Updated April 24, 2020

5 Key Ways Your LLC Can Reduce Your Taxes (With Examples)

Written by Matt Jensen

You’ve likely heard that LLCs can reduce your taxes and I’m here to tell you that's absolutely true!

As an LLC owner you’re able to reduce taxes by:

  1. Changing your tax classification.
  2. Claiming business tax deductions.
  3. Using self directed retirement accounts.
  4. Deducting health insurance premiums.
  5. Reducing taxable income with your LLC's losses.

Each of these strategies can serve a crucial role in reducing your taxes by applying them to your unique situation. Let’s discuss how each one works and how you can start taking advantage of it.

#1 Changing Your Tax Classification

The ability to change your tax classification is the most important driver of tax savings for many LLCs.

When you become an LLC you’re able to change your default tax classification (disregarded) to something that better suits your needs.  Sole Proprietors do not have this ability to change their tax classification, only corporations (like LLCs) do. Changing your tax classification to either an S Corp or a C Corp can cause broad changes to your overall strategy, so be sure to discuss these options with your CPA first!

S Corporation

While still a pass-through entity just like a regular LLC, this is a popular option for helping business owners avoid expensive self employment taxes.  Important to note that S Corps may not work for all LLCs, especially if you need more flexible ownership rules.  However if your curiosity is peaked, please checkout this S Corp calculator to see if changing to this tax classification would create big savings for you.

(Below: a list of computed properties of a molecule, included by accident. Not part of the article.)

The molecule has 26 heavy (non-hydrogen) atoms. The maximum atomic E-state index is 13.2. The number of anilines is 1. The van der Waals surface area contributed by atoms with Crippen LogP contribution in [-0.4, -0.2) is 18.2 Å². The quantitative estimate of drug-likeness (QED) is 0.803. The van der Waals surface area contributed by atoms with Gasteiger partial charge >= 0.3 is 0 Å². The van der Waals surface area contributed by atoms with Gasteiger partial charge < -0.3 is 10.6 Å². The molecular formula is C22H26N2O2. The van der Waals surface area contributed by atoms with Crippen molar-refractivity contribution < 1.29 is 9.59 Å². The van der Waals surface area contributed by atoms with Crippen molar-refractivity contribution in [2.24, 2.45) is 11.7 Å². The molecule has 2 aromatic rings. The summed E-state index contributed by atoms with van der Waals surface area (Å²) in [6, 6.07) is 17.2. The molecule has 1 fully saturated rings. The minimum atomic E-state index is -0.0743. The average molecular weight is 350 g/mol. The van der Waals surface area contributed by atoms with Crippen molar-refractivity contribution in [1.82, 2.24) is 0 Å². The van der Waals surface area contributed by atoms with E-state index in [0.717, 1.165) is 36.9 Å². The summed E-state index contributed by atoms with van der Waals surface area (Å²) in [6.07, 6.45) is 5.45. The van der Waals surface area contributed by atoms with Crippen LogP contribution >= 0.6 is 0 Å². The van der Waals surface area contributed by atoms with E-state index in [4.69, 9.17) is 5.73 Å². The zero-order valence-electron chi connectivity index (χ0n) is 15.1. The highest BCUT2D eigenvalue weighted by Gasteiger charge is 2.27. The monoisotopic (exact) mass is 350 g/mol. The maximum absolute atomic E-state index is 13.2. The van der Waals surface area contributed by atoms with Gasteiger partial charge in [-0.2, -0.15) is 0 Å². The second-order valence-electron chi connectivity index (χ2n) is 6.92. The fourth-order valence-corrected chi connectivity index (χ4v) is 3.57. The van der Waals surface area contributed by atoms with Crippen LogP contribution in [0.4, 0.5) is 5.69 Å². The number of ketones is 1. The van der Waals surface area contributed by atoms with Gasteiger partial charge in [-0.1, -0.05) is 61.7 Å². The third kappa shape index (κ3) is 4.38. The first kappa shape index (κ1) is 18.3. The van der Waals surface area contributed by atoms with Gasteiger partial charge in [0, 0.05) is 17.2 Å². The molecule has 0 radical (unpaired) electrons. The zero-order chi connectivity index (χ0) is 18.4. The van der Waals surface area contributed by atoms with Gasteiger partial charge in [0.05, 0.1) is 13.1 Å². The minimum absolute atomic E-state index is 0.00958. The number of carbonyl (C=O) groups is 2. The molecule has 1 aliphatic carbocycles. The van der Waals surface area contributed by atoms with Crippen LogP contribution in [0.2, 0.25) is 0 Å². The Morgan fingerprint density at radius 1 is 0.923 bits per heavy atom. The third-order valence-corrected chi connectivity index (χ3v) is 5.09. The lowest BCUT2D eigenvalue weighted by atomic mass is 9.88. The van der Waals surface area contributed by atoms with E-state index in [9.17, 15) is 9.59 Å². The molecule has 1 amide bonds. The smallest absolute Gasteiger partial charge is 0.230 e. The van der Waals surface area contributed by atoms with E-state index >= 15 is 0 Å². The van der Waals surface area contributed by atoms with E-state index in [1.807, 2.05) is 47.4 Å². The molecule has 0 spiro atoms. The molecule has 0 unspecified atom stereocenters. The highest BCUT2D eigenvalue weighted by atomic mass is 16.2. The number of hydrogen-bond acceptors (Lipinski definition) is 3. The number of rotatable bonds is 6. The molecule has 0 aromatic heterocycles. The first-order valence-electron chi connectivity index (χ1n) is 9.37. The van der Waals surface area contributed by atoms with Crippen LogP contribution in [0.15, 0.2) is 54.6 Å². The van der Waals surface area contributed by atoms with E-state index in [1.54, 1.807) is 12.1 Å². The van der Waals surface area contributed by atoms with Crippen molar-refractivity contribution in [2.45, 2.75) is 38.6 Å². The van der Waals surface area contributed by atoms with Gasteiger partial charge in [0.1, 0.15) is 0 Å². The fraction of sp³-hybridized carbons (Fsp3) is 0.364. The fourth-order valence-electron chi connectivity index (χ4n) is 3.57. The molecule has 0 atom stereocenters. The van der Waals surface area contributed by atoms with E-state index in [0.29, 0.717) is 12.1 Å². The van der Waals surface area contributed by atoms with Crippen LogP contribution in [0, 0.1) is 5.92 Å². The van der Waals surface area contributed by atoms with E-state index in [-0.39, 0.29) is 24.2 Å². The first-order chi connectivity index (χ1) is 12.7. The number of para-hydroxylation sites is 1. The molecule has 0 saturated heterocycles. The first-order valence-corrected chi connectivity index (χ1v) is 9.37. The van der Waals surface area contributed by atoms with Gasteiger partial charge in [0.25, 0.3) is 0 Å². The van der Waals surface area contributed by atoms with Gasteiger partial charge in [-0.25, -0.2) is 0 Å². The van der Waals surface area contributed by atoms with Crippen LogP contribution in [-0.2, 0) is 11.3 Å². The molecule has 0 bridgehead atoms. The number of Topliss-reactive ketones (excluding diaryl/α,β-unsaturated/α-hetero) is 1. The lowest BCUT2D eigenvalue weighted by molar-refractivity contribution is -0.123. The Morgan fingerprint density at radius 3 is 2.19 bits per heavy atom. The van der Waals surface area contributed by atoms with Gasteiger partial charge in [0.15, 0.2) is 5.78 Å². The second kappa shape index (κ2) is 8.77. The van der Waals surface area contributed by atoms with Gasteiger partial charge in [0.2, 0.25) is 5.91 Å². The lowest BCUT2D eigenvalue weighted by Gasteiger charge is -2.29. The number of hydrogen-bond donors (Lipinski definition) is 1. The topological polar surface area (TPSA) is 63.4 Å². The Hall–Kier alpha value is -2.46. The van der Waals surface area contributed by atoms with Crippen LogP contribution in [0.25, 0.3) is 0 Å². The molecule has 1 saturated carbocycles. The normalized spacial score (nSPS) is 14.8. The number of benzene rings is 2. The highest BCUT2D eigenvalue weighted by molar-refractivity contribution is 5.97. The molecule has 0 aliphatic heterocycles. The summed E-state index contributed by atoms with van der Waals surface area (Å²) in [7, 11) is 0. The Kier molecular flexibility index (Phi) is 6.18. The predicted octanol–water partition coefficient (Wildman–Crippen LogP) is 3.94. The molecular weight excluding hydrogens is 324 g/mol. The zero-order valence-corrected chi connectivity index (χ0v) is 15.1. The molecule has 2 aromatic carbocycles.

C Corporation

The C Corp is not as popular with self employed because it exposes you to corporate level taxes, however it can play a role in more sophisticated tax strategies.  Again changing to a C Corp can easily expose you to more taxes than you are paying now.  That said it’s a valuable option to have on the table for both disregarded and S Corp LLCs.

Becoming a C Corp is one of the most dramatic changes you can make to your LLC.  Because of the affects on your tax situation, getting guidance from your tax professional is a must to using this option properly!

#2 Claiming Powerful Deductions

LLCs have some amazing deductions allowed to them by the IRS, which you absolutely must take advantage of! The simplest of these is the self employment deduction or the employer-equivalent portion of your Social Security and Medicare taxes.  A popular deduction in recent years is the QBI or “Qualified Business Income”.